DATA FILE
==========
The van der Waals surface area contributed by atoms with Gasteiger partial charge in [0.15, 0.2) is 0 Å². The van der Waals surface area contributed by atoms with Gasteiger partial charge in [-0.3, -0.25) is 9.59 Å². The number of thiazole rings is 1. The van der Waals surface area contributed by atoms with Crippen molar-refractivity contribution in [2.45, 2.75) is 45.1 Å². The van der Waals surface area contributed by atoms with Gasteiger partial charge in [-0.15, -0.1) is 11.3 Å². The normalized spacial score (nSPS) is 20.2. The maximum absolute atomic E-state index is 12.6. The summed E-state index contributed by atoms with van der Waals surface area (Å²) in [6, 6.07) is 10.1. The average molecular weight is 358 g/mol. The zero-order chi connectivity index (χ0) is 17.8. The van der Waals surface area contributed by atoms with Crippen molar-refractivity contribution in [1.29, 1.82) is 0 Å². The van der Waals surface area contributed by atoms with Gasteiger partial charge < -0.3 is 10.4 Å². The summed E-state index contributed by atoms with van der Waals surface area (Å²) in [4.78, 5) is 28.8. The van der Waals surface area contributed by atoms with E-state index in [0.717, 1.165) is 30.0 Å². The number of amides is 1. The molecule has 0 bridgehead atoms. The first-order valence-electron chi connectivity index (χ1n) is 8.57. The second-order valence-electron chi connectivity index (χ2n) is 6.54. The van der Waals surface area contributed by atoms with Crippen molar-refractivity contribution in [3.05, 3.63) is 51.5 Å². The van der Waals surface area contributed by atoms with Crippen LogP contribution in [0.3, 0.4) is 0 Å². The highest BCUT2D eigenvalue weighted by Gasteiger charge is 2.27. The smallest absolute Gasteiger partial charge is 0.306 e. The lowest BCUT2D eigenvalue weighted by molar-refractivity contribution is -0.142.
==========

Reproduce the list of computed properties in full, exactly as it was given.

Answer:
The van der Waals surface area contributed by atoms with Gasteiger partial charge in [0.15, 0.2) is 0 Å². The van der Waals surface area contributed by atoms with Gasteiger partial charge in [-0.3, -0.25) is 9.59 Å². The number of thiazole rings is 1. The van der Waals surface area contributed by atoms with Crippen molar-refractivity contribution in [2.45, 2.75) is 45.1 Å². The van der Waals surface area contributed by atoms with Gasteiger partial charge in [-0.15, -0.1) is 11.3 Å². The normalized spacial score (nSPS) is 20.2. The maximum absolute atomic E-state index is 12.6. The summed E-state index contributed by atoms with van der Waals surface area (Å²) in [6, 6.07) is 10.1. The average molecular weight is 358 g/mol. The zero-order chi connectivity index (χ0) is 17.8. The van der Waals surface area contributed by atoms with Crippen molar-refractivity contribution in [1.29, 1.82) is 0 Å². The van der Waals surface area contributed by atoms with Gasteiger partial charge < -0.3 is 10.4 Å². The summed E-state index contributed by atoms with van der Waals surface area (Å²) in [4.78, 5) is 28.8. The van der Waals surface area contributed by atoms with E-state index in [0.717, 1.165) is 30.0 Å². The number of amides is 1. The molecule has 0 bridgehead atoms. The first-order valence-electron chi connectivity index (χ1n) is 8.57. The second-order valence-electron chi connectivity index (χ2n) is 6.54. The van der Waals surface area contributed by atoms with Crippen molar-refractivity contribution in [3.05, 3.63) is 51.5 Å². The van der Waals surface area contributed by atoms with Crippen LogP contribution in [0.3, 0.4) is 0 Å². The highest BCUT2D eigenvalue weighted by Gasteiger charge is 2.27. The smallest absolute Gasteiger partial charge is 0.306 e. The lowest BCUT2D eigenvalue weighted by molar-refractivity contribution is -0.142.